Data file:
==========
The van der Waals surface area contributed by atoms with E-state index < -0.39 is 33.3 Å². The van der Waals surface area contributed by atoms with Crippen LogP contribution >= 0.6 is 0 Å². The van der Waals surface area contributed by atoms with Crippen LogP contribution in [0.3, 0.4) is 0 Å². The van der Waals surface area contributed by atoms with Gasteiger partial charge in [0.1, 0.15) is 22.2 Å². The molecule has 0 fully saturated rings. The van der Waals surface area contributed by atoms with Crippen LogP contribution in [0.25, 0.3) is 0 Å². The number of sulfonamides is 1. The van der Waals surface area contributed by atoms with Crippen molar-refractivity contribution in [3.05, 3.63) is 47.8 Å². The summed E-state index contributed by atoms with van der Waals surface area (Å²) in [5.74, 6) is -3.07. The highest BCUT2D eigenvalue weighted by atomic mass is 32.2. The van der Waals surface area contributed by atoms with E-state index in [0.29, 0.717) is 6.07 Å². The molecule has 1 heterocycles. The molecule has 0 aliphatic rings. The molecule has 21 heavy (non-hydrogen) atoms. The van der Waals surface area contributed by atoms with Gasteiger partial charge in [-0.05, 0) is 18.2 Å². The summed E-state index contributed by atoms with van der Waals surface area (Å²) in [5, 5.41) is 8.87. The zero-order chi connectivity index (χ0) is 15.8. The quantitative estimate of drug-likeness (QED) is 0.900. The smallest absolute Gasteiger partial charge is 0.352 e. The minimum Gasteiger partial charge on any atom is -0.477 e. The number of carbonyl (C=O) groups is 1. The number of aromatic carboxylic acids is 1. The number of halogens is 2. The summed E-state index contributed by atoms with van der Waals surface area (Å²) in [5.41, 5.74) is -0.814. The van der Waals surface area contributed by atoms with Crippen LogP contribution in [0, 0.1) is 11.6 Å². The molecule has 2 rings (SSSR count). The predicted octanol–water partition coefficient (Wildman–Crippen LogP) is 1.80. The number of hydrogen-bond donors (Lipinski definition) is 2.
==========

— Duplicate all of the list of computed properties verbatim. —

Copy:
The van der Waals surface area contributed by atoms with E-state index < -0.39 is 33.3 Å². The van der Waals surface area contributed by atoms with Crippen LogP contribution >= 0.6 is 0 Å². The van der Waals surface area contributed by atoms with Crippen LogP contribution in [0.3, 0.4) is 0 Å². The van der Waals surface area contributed by atoms with Gasteiger partial charge in [0.1, 0.15) is 22.2 Å². The molecule has 0 fully saturated rings. The van der Waals surface area contributed by atoms with Crippen LogP contribution in [0.25, 0.3) is 0 Å². The number of sulfonamides is 1. The van der Waals surface area contributed by atoms with Crippen molar-refractivity contribution in [3.05, 3.63) is 47.8 Å². The summed E-state index contributed by atoms with van der Waals surface area (Å²) in [5.74, 6) is -3.07. The highest BCUT2D eigenvalue weighted by atomic mass is 32.2. The van der Waals surface area contributed by atoms with E-state index in [0.29, 0.717) is 6.07 Å². The molecule has 1 heterocycles. The molecule has 0 aliphatic rings. The molecule has 21 heavy (non-hydrogen) atoms. The van der Waals surface area contributed by atoms with Gasteiger partial charge in [-0.05, 0) is 18.2 Å². The summed E-state index contributed by atoms with van der Waals surface area (Å²) in [5, 5.41) is 8.87. The zero-order chi connectivity index (χ0) is 15.8. The quantitative estimate of drug-likeness (QED) is 0.900. The smallest absolute Gasteiger partial charge is 0.352 e. The minimum Gasteiger partial charge on any atom is -0.477 e. The number of carbonyl (C=O) groups is 1. The number of aromatic carboxylic acids is 1. The number of halogens is 2. The summed E-state index contributed by atoms with van der Waals surface area (Å²) in [5.41, 5.74) is -0.814. The van der Waals surface area contributed by atoms with Crippen LogP contribution in [0, 0.1) is 11.6 Å². The molecule has 2 rings (SSSR count). The predicted octanol–water partition coefficient (Wildman–Crippen LogP) is 1.80. The number of hydrogen-bond donors (Lipinski definition) is 2.